Chip Scoggins: Wild looks like team Richards always wanted to coach

  • Article by: CHIP SCOGGINS , Star Tribune
  • Updated: October 9, 2011 - 12:50 AM

It's just one night, but Minnesota, with its former coach watching from the other bench, flew up and down the ice.

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Mikko Koivu put up a shot in the first period against the Wild on Saturday.

Photo: Tom Wallace, Star Tribune

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Poor Todd Richards.

The former Wild coach admitted he was nervous returning to Xcel Energy Center as a Columbus Blue Jackets assistant for Saturday's game against the Wild.

He probably felt like he swallowed a vat of vinegar after watching the new-look Wild buzz up and down the ice, playing the kind uptempo hockey he always envisioned in a 4-2 victory in its season opener.

So that's what it looks like.

"It was a good first game," captain Mikko Koivu said.

From the day Mike Yeo took control of the Wild, he has promised a faster, more aggressive style of play than the on-ice product in recent seasons. And, by extension, more scoring thanks to offseason acquisitions of Dany Heatley and Devin Setoguchi.

So far, so good. Their style of play didn't require patrons to ingest NoDoz.

Granted, it was only one game against a team playing on the second night of a back-to-back, but the Wild treated its fans to some entertaining hockey. That was encouraging because the Wild desperately needs to display more offensive firepower to give its dwindling fan base hope and reason to believe this team can actually put the puck in the net.

"I think that the Wild in the past has had that rap of [being] a defensive team," Heatley said. "But we want to play aggressive. I don't care if it's here or anywhere. I think fans like that style of hockey."

This was a nice start for a team that ranked 26th in the NHL in goals and 30th in shots last season.

We'll know in due time how good this team is and what level of offense it can generate on a consistent basis, but the product sure looks different at first glance.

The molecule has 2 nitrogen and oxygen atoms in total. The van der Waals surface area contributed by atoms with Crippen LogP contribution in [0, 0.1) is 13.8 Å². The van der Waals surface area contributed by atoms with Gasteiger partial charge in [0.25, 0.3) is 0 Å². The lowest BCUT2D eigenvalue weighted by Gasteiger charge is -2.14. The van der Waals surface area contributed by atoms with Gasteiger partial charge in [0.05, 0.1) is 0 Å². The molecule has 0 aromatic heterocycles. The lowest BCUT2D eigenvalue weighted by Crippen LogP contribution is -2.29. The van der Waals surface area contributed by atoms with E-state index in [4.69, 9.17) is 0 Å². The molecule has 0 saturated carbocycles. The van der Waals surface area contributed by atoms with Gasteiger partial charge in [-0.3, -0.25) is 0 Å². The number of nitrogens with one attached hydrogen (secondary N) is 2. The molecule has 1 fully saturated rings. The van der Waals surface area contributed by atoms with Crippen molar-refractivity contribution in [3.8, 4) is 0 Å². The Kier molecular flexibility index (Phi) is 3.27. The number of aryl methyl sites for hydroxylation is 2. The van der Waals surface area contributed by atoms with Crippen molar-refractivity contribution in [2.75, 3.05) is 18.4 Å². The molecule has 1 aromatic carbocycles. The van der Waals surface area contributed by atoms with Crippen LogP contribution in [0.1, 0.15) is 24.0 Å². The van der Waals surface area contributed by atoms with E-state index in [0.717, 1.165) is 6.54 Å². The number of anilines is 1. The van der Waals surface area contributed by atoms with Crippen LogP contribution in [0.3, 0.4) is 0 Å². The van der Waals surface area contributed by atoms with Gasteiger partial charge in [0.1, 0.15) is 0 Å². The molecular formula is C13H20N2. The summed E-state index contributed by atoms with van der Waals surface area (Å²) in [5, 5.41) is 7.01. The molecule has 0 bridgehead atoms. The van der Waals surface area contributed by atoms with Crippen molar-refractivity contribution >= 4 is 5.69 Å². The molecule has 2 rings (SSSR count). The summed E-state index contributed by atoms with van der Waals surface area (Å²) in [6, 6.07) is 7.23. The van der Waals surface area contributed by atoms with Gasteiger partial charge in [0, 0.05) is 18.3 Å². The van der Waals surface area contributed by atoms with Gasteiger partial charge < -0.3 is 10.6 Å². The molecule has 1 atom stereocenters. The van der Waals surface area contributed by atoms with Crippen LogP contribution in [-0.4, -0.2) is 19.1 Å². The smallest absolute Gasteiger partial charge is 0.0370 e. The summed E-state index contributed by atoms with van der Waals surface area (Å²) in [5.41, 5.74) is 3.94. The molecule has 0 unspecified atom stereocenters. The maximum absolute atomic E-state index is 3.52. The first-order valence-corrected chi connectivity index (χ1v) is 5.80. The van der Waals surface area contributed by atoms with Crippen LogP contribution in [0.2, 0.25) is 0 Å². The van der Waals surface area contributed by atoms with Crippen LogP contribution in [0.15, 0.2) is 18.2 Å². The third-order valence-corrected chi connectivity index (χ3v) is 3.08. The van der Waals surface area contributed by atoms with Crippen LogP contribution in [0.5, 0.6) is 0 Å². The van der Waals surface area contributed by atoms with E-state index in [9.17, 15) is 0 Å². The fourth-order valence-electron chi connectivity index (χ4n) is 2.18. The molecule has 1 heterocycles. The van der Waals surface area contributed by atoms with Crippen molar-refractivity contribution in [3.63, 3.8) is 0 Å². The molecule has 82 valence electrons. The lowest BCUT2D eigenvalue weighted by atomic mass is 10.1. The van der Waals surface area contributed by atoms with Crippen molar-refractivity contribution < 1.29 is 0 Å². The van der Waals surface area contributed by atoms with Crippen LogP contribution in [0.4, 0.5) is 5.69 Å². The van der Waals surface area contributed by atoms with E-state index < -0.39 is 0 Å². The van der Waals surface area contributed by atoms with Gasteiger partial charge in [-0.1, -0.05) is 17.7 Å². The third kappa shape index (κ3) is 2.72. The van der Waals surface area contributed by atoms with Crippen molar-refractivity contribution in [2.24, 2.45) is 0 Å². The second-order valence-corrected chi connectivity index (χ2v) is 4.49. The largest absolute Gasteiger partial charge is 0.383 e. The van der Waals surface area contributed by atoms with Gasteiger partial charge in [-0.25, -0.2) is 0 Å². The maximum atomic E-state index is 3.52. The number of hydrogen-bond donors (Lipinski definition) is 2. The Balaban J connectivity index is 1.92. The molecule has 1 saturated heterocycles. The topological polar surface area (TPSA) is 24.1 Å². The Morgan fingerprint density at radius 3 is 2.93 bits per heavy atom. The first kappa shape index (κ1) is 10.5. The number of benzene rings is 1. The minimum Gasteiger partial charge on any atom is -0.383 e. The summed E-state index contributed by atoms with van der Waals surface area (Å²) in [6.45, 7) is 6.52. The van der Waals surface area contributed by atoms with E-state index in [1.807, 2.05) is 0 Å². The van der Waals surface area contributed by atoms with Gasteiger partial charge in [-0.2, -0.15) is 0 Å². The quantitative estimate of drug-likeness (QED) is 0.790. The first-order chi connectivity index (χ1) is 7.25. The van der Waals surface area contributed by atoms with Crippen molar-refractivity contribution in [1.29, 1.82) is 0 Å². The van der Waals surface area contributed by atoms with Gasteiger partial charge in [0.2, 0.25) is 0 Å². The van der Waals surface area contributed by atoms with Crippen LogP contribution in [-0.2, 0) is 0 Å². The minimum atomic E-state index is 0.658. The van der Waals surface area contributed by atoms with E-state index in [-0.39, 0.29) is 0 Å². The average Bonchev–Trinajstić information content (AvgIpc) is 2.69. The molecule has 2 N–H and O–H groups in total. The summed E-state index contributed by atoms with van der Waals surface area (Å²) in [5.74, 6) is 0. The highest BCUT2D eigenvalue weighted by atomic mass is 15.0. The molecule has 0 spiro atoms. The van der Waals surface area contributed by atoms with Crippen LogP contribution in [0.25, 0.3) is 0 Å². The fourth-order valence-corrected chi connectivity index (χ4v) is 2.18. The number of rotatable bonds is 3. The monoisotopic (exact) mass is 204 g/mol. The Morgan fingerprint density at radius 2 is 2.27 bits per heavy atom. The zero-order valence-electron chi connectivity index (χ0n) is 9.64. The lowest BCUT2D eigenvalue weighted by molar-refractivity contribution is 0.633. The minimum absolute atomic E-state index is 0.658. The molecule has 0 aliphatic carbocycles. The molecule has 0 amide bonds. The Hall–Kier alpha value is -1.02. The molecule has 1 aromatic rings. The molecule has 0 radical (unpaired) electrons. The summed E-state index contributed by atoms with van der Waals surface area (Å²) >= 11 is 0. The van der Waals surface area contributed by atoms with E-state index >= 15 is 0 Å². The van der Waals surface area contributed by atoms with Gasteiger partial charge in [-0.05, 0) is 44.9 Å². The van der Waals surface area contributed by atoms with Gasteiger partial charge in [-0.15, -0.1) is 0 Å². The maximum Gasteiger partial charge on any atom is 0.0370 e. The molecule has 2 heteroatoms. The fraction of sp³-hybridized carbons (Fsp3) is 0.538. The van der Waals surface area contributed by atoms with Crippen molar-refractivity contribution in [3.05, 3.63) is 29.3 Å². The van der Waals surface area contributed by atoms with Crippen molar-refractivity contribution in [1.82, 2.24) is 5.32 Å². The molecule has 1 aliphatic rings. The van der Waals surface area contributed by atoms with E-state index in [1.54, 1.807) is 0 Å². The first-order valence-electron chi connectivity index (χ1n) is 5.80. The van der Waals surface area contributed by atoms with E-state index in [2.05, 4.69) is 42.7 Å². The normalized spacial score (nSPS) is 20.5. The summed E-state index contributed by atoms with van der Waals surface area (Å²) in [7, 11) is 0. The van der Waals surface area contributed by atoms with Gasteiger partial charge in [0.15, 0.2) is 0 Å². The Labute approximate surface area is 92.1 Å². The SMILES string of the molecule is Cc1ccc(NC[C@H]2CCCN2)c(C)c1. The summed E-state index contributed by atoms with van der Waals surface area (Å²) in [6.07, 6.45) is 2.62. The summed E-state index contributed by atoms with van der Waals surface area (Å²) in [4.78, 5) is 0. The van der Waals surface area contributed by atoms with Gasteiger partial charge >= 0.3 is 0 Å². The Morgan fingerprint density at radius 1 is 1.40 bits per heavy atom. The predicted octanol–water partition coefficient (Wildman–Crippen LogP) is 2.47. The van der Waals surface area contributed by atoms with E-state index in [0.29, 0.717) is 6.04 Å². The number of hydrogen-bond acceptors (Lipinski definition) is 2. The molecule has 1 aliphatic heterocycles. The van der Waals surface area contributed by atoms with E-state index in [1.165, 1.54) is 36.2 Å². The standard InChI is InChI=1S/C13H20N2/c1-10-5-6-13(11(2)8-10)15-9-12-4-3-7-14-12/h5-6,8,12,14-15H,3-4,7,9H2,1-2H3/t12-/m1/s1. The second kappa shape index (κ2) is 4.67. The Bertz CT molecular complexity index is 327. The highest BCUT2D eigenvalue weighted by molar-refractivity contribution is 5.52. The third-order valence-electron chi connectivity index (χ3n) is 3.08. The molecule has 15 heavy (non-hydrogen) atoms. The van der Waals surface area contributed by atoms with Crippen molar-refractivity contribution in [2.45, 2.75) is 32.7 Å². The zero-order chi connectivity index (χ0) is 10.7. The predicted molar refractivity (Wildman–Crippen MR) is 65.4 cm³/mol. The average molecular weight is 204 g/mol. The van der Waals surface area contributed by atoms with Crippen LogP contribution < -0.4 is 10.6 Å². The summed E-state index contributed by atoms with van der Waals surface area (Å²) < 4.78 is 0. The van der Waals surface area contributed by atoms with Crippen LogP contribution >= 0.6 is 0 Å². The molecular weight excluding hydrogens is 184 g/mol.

Matt Cullen scored the first goal 70 seconds into the game, a team record for fastest goal in an opener. The Wild scored 10 seconds into a power play in the second period.

Four different players scored goals and nine players collected at least one point.

Even defenseman Marco Scandella scored his first career goal after Jared Spurgeon went end-to-end with the puck.

Yep, Spurgeon to Scandella on the power play.

"Easy game, the NHL," Heatley joked.

This team looks as if it has some playmakers. The first line of Heatley, Setoguchi and Koivu lived up to advanced billing and is going to be fun to watch.

Both Heatley and Setoguchi scored goals in their Wild debut, and the line accounted for 12 shots on goal.

Heatley is a big-time goal scorer and could have a huge season if he stays healthy and motivated. He's that good.

Setoguchi flies around the ice constantly looking to generate scoring chances. Koivu makes it all click.

"I think for a new line the chemistry is very good," Heatley said. "I think the key for us is to keep getting chances. We're not always going to score, but as long as we're getting those chances, eventually they're going to go in for us."

The second line isn't too shabby either. Pierre-Marc Bouchard, finally healthy after dealing with concussion-related problems, makes everyone around him better with his passing. Cullen was inconsistent last season, but he gave the Wild some juice on both ends in the opener. Guillaume Latendresse came to training camp in shape, which should pay dividends in his game.

"It's one game," Koivu said. "We have a lot of work to do obviously, but so do all the other teams. We're happy with the start. It's a good start overall."

The Wild had 23 shots on goal and a 4-1 lead after two periods. They played like a team clinging to a comfortable lead in the third, managing only three shots. But the heavy lifting was done by then.

"It's always tough, especially with that kind of lead, to stay on the gas," Heatley said. "We talked about it between the period to stay on the gas, but they've got nothing to lose. They're coming with everybody. Sometimes you just have to hunker down and play good in your own end."

Chip Scoggins • ascoggins@startribune.com

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